Logistic regression models, whether they include random effects or not, do not have an error term (see: Logistic Regression - Error Term and its Distribution). This is generally true of most GLiMs (although linear regression is a special case of GLiMs and does have an error term).
Of course, given a predicted probability and an observed response value, various residuals can be formed (see: Logistic regression and error terms). People naturally want to use these to assess their models, because that's what you do with linear models. However, looking at these residuals will typically lead you astray (see: Interpretation of plot(glm.model)).
Thus, you are better off abandoning your quest for the standard deviation of the residuals, in my honest opinion. That said, if you are dead set on this, you could try:
m1 = glmer(cbind(incidence,size-incidence)~period+(1|herd), family=binomial, data=cbpp)
sd(residuals(m1, type="deviance")) #  1.133436
sd(residuals(m1, type="response")) #  0.1001946
(Edit: the question is somewhat ambiguous.)
If you want the estimated standard deviation of the population from which the sample was drawn, you could try:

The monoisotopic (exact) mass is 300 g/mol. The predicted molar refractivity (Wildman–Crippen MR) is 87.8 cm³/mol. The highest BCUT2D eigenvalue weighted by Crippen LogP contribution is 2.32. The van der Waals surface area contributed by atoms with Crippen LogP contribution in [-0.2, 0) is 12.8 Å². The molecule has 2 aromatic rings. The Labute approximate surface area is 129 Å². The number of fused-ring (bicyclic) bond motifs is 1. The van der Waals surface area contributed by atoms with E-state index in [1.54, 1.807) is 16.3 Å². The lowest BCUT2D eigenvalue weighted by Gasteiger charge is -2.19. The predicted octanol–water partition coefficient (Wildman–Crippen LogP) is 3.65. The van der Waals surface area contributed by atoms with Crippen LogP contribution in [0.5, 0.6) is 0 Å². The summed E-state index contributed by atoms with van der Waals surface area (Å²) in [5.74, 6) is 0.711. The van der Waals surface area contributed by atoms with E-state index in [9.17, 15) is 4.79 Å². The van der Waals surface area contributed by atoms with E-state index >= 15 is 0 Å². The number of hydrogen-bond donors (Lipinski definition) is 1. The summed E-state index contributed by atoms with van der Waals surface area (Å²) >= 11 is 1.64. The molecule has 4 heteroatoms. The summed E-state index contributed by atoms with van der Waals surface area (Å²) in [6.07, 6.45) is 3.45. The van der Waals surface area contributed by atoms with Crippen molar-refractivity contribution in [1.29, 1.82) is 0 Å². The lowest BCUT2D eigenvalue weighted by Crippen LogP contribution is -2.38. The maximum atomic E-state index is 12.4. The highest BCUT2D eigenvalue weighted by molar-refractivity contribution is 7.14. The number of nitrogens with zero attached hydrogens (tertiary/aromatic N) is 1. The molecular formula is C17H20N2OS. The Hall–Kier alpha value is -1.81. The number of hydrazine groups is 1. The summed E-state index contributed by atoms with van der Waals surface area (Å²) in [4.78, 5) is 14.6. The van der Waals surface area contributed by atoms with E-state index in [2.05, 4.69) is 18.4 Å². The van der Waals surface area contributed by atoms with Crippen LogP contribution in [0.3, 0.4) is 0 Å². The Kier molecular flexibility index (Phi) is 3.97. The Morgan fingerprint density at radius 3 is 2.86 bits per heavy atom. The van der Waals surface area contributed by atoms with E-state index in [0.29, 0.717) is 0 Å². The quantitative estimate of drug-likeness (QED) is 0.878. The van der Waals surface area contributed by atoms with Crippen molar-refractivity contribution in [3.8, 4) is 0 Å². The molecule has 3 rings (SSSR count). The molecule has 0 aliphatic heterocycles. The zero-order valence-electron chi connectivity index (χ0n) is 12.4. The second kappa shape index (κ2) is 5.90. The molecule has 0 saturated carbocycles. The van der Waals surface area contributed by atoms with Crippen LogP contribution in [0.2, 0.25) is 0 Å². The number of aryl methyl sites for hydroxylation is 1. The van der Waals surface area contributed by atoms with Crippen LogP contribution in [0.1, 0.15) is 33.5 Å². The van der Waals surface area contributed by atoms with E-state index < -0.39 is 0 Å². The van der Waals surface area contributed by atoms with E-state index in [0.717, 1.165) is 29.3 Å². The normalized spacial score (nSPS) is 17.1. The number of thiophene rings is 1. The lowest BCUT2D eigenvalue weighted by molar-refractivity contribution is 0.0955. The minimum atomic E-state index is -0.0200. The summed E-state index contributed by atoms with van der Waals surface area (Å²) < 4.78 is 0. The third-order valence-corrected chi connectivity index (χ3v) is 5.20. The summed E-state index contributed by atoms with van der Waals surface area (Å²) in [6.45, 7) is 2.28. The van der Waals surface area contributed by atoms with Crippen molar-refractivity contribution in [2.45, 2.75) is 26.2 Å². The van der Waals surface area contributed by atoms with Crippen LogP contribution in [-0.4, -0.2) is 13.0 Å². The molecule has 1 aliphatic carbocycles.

If you want the standard deviation of the predicted random effects (these are not necessarily the same as above, see: Why do the estimated values from a Best Linear Unbiased Predictor (BLUP) differ from a Best Linear Unbiased Estimator (BLUE)?), you could try:
sd(ranef(m1)$herd[,1]) #  0.5342242
If you are interested in the dispersion, it is almost always necessarily $1$ for logistic regression models. If the response data are binomial with $n>1$ (i.e., not Bernoulli), you can have over- (or, less likely, under-) dispersion, but introducing the random effects here gets you back to $1$. That piece of information is what the
sigma(m1) is giving you (i.e., not the standard deviation of the residuals); you could also get it via:
summary(m1)$sigma #  1